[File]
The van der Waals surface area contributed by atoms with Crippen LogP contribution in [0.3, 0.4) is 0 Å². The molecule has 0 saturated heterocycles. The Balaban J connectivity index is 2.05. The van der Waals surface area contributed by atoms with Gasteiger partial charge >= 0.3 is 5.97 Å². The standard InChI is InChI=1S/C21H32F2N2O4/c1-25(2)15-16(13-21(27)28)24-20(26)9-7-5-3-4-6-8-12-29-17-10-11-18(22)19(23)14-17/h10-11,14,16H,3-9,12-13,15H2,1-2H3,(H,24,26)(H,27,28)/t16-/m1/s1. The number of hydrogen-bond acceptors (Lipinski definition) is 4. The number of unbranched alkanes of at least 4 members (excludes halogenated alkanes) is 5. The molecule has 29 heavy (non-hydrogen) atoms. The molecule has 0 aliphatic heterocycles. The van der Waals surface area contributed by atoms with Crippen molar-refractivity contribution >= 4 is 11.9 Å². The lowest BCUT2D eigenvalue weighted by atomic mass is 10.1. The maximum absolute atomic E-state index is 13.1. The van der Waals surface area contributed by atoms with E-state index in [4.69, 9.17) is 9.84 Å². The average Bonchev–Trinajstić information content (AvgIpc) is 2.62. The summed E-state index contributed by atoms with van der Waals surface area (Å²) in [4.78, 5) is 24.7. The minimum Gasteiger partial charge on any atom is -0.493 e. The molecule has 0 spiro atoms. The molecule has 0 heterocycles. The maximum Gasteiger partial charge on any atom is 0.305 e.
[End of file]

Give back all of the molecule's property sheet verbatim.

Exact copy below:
The van der Waals surface area contributed by atoms with Crippen LogP contribution in [0.3, 0.4) is 0 Å². The molecule has 0 saturated heterocycles. The Balaban J connectivity index is 2.05. The van der Waals surface area contributed by atoms with Gasteiger partial charge >= 0.3 is 5.97 Å². The standard InChI is InChI=1S/C21H32F2N2O4/c1-25(2)15-16(13-21(27)28)24-20(26)9-7-5-3-4-6-8-12-29-17-10-11-18(22)19(23)14-17/h10-11,14,16H,3-9,12-13,15H2,1-2H3,(H,24,26)(H,27,28)/t16-/m1/s1. The number of hydrogen-bond acceptors (Lipinski definition) is 4. The number of unbranched alkanes of at least 4 members (excludes halogenated alkanes) is 5. The molecule has 29 heavy (non-hydrogen) atoms. The molecule has 0 aliphatic heterocycles. The van der Waals surface area contributed by atoms with Crippen molar-refractivity contribution >= 4 is 11.9 Å². The lowest BCUT2D eigenvalue weighted by atomic mass is 10.1. The maximum absolute atomic E-state index is 13.1. The van der Waals surface area contributed by atoms with E-state index in [4.69, 9.17) is 9.84 Å². The average Bonchev–Trinajstić information content (AvgIpc) is 2.62. The summed E-state index contributed by atoms with van der Waals surface area (Å²) in [4.78, 5) is 24.7. The minimum Gasteiger partial charge on any atom is -0.493 e. The molecule has 0 spiro atoms. The molecule has 0 heterocycles. The maximum Gasteiger partial charge on any atom is 0.305 e.